Fiction / November 2008 (Issue 5)

The Killing

by Nirmala Pillai

Muthu remembered the weariness and nausea. Stumbling, he had just managed to drag himself to the cement kerb before he blacked out.

As awareness returned, he saw that it was dark. His hand-cart was propped against the streetlight. The road was deserted. The squat shapes of the docks and warehouses, fronting the road made it eerie. The smell of the sea and rotting fish hung in the air. He struggled up and hitched the thick coir ropes across his chest, straining hard. He did not hear the distant rumble of running feet. The echo of whooping cries — as a small panting figure hurtled round the side lane and crashed into him. Small animal noises drowned under Muthu's oath and rage as the protruding wooden handle, wedged them under its titled base.

Muthu looked into the terror struck face, so close to him and felt his anger seep away. As he got up, he saw the silent encircling group of urchins, who had stopped some distance away. He pulled out a flat sharp knife and moved forward his face, snorting and jaw thrusting.

The shadow made him sinister, the silent posture threatening — if they only knew! How weak and frightened he felt, his heart thudding in his chest; they measured each other then the nasty looking urchins withdrew. When they were far enough they showed their fists and cried, "We will get him, you see, we won't let that dog escape."

Putting away the knife he dragged the cowering boy from under the cart. He could not have been more than eight or nine years. He was scratched and bleeding and on his thin emancipated body tattered knickers hung, the plastic wire that fastened it hanging loose by his side.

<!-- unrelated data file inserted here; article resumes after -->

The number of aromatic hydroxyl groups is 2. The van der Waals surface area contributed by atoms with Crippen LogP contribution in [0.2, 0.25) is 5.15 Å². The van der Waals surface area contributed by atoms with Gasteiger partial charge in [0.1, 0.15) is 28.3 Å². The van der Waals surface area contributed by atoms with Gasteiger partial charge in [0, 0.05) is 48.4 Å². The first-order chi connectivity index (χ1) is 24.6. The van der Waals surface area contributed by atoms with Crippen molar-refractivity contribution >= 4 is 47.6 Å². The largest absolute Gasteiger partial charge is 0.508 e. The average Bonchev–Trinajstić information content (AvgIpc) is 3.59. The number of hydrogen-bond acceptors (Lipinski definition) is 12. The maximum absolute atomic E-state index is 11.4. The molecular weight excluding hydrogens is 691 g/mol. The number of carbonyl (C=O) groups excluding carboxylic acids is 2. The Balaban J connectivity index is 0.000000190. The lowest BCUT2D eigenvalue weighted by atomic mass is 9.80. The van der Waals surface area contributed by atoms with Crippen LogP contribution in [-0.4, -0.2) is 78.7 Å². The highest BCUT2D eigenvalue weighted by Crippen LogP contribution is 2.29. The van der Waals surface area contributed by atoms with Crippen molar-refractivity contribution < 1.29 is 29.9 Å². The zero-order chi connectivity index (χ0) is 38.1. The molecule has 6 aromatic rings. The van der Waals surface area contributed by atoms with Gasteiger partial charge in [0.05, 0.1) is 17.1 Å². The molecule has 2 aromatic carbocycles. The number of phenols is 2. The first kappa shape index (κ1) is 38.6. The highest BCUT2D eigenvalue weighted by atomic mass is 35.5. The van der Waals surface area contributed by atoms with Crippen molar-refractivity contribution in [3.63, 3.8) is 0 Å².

"Who are you? Why did they chase you?" Muthu asked him. The boy only stared — with big round eyes that swallowed his face. Muthu knew he could not leave him here. They would be back, with renewed violent energy — even now they would be lurking round the corner, their animal patience endless. He lifted the boy into the cart and took him home.

Home was a shanty on the pavement made of sack-cloth and tin, out of which a dog crawled wagging his tail. His immediate neighbour was a fat old whore, called Alli who sent her two sons out to steal.

She coughed and muttered from the doorway, "Your stupid dog has kept me awake whining away." Seeing the curled up form of the child she exclaimed, "What new creature have you brought now? If it’s another noisy one, I will wring its neck."

Muthu shot back, "Shut your rotten mouth." He put the boy down roughly and went inside.

Alli asked, "Hey boy, what's your name?"

When he lifted his eyes and looked at her, she gasped, "This one is a babe. Where did you get him? He is all cut and bleeding."

She groaned and struggled out of the charpai, its ropes squealing, and squatted near the boy swabbing his face with the end of her saree pallav. The touch of her gnarled fingers seemed to comfort him. He buried his face and wept calling for his "Akka" pathetically. Muthu hearing it came rushing back and stood on the threshold stunned. The selfish, lazy Alli had cared for the boy.

He shouted, "Why is he crying? What have you done you fool?" In the silence their eyes seemed to speak for the child.

"Must be hungry … I will see if Govind's tea-stall is open. He might have some idlis left over." Muthu quietly walked away feeling stupid for shouting at Alli.

As the dog got up to follow him, he drove it away. He came back whining and lay at the boy's feet. Alli quietened the child and asked him his name. The tiny trembling voice whispered, "Thampi." As the dog licked his body and hands the young face changed; it broke out into smiles. And as he caressed the dog, his pain flowed away in sensuous pleasure.

"Where are your parents?" she asked. He shook his head, "Amma, Appa dead,” lying like a corpse on the ground. “Akka has come here with an uncle in a big truck. She left me telling me to wait. She never came back. I have come in search of her.'' His small face darkened with sad memories.